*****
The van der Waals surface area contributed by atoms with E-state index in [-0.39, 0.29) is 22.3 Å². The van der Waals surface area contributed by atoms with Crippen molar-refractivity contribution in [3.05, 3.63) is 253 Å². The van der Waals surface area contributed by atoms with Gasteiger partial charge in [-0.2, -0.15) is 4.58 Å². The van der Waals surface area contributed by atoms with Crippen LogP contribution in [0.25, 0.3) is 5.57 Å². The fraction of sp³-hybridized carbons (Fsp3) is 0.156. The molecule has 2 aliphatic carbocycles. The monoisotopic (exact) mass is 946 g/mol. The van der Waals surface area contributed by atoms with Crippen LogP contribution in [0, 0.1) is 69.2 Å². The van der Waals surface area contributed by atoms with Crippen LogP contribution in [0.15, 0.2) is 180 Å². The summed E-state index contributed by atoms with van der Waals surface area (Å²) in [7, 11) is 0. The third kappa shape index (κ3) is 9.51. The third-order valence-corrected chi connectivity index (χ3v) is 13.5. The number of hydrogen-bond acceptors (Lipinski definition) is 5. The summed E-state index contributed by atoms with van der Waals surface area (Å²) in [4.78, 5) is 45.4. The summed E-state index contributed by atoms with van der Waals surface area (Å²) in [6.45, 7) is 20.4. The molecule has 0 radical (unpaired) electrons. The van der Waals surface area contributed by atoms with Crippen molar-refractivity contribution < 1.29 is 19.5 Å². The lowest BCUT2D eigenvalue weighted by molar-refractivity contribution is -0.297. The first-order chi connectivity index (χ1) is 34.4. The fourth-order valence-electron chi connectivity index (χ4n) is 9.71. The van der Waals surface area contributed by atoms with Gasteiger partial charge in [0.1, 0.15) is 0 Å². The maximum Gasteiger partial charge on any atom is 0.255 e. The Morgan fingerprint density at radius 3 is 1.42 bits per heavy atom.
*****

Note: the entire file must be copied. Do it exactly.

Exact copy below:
The van der Waals surface area contributed by atoms with E-state index in [-0.39, 0.29) is 22.3 Å². The van der Waals surface area contributed by atoms with Crippen molar-refractivity contribution in [3.05, 3.63) is 253 Å². The van der Waals surface area contributed by atoms with Gasteiger partial charge in [-0.2, -0.15) is 4.58 Å². The van der Waals surface area contributed by atoms with Crippen LogP contribution in [0.25, 0.3) is 5.57 Å². The fraction of sp³-hybridized carbons (Fsp3) is 0.156. The molecule has 2 aliphatic carbocycles. The monoisotopic (exact) mass is 946 g/mol. The van der Waals surface area contributed by atoms with Crippen LogP contribution in [0, 0.1) is 69.2 Å². The van der Waals surface area contributed by atoms with Crippen LogP contribution in [0.15, 0.2) is 180 Å². The summed E-state index contributed by atoms with van der Waals surface area (Å²) in [7, 11) is 0. The third kappa shape index (κ3) is 9.51. The third-order valence-corrected chi connectivity index (χ3v) is 13.5. The number of hydrogen-bond acceptors (Lipinski definition) is 5. The summed E-state index contributed by atoms with van der Waals surface area (Å²) in [4.78, 5) is 45.4. The summed E-state index contributed by atoms with van der Waals surface area (Å²) in [6.45, 7) is 20.4. The molecule has 0 radical (unpaired) electrons. The van der Waals surface area contributed by atoms with Crippen molar-refractivity contribution < 1.29 is 19.5 Å². The lowest BCUT2D eigenvalue weighted by molar-refractivity contribution is -0.297. The first-order chi connectivity index (χ1) is 34.4. The fourth-order valence-electron chi connectivity index (χ4n) is 9.71. The van der Waals surface area contributed by atoms with Gasteiger partial charge in [0.1, 0.15) is 0 Å². The maximum Gasteiger partial charge on any atom is 0.255 e. The Morgan fingerprint density at radius 3 is 1.42 bits per heavy atom.